The lone violinist played for 45 minutes, putting his soul into his music in hopes of making a few bucks. He was standing near a trash basket in the Washington, D.C., Metro station wearing jeans, a long-sleeved T-shirt and a Washington Nationals' baseball cap, with another hat at his feet already filled with some starter money.
More than 1,000 people streamed by. Twenty-seven stopped just long enough to drop in a total of $32. Maybe they heard something in the man worth encouraging. Maybe they just felt sorry for him.
It's a shame their eyes and ears weren't better trained, or their hearts more expectant of what might happen on an otherwise average day.
The man lovingly playing his $3 million Stradivarius was none other than Joshua Bell. Three days earlier he had also played Mozart and Schubert, but then to a sold-out crowd in Boston's Symphony Hall, where one ordinary ticket went for $100, more than three times his take for this day.
It was an experiment by the Washington Post, "an experiment in context, perception and priorities, as well as an unblinking assessment of public taste. In a banal setting, at an inconvenient time, would beauty transcend?"
We would have to say that on that ordinary day, it did not.
Which brings me to this otherwise ordinary day: What will we see today? What will fill our ears? If beauty shows up, will our hearts be ready to receive? What if God shows up?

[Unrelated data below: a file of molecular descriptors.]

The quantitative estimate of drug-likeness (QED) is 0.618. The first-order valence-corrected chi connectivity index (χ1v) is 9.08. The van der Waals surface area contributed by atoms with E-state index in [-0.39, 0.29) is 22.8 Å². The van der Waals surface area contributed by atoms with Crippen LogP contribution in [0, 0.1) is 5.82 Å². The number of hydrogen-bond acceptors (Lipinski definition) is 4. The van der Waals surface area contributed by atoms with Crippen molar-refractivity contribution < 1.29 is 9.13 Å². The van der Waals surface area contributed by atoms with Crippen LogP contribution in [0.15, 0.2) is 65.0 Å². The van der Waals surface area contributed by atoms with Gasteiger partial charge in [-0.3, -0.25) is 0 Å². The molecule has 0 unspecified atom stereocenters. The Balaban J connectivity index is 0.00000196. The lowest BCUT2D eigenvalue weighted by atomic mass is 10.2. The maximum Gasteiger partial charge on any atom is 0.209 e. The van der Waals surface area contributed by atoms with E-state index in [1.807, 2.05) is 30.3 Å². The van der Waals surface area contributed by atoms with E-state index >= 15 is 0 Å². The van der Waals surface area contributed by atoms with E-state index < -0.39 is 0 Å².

I recently was able to see the not yet released movie, "Expelled," which had an interview with Richard Dawkins in which he asks a tough question. He says and this is a very rough quote that if he were to die and discover there was a God, he would ask him the question Bertrand Russell first formed: "Why did you remain so hidden?"
One wonders if God will reply: "I was there and plenty saw. Where were you looking?"
If it is difficult to explain suffering in this world, all the places where hell breaks through, surely it is just as difficult to explain good in this world, all the places where heaven breaks through.
It is difficult to explain the devastation of a hurricane ripping through New Orleans. It is even more difficult to explain the incredible outpouring of help and sacrifice from so many who could choose to remain untroubled. Unless, of course, there is a God.
When Yuri Gagarin, the first Soviet cosmonaut, returned from his trip to space, he is said to have remarked that he didn't see God in heaven. A Moscow-based priest responded: "If you have not seen him on Earth, you will never see him in heaven."
In Romans 1:20, we read: "For since the creation of the world God's invisible qualities his eternal power and divine nature have been clearly seen, being understood from what has been made, so that men are without excuse."
Rick Cupp is a minister at the Kenai Fellowship, Mile 8.5 of the Kenai Spur Highway in Kenai. He can be reached at 283-7682, or online at: email@example.com. Services are Sundays at 11:15 a.m. and Wednesdays at 7 p.m. Bible classes for all ages are Sundays at 10 a.m. and Wednesdays at 7 p.m.
Peninsula Clarion ©2014. All Rights Reserved.